A question regarding the scope of Section 212 of the Companies Act, 2013 was considered in Serious Fraud Investigation Office v. Rahul Modi, [2019 SCC OnLine SC 423]. The court observed that the Central Government is empowered under Section 212(1)(c) of the Companies Act, 2013 to order investigation into the affairs of a company in public interest by the Serious Fraud Investigation Office (SFIO).

Section 212(3) of the Companies Act provides that the investigation orders are required to be completed within the specified time. If it not so done, what should be the consequences and whether further proceedings or investigations shall be unlawful. The provision has to be seen in the context in which it occurs in the statute.

Therefore, the stipulation of Section 212(3) regarding submission of the report ‘within such period as may be specified in the order’ is not to be taken as mandatory, but as purely directory. On the objective interpretation of the statutory provision, it cannot be said that on the expiry of that period the mandate in favour of SFIO must come to an end. If it was to come to an end, the legislation would have contemplated certain results thereof.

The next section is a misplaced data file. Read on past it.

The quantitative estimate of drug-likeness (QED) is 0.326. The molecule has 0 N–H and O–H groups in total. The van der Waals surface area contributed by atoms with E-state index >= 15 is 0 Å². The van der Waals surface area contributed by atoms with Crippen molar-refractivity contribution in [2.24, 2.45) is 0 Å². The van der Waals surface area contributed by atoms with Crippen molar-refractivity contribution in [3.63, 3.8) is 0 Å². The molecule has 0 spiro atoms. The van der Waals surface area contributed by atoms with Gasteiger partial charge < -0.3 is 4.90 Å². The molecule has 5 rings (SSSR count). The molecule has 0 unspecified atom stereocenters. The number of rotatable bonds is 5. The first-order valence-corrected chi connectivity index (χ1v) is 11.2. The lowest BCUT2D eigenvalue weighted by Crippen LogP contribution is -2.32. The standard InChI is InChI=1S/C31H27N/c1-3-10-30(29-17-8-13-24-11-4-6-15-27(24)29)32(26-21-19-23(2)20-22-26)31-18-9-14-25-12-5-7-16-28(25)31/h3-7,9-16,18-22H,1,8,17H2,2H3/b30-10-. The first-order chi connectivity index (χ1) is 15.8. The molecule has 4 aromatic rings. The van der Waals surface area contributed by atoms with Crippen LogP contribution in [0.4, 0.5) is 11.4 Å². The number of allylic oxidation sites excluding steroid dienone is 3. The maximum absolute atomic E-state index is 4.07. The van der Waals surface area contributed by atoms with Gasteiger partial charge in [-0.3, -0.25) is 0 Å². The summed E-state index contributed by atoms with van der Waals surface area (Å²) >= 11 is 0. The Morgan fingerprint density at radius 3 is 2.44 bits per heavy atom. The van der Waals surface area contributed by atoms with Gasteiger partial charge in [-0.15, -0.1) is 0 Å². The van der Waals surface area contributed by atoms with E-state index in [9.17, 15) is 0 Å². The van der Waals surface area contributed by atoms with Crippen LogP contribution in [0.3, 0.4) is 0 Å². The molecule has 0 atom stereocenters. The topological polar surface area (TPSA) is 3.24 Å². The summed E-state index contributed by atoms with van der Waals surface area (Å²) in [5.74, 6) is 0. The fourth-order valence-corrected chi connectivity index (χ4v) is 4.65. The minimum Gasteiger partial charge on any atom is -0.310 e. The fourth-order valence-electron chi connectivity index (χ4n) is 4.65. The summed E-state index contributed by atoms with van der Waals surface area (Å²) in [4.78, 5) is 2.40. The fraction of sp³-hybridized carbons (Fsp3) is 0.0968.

In the absence of any clear stipulation, an interpretation that with the expiry of the period, the investigation must come to an end, will cause great violence to the scheme of legislation and with the expiry of mandate SFIO would also be powerless which would lead to an incongruous situation that serious frauds would remain beyond investigation.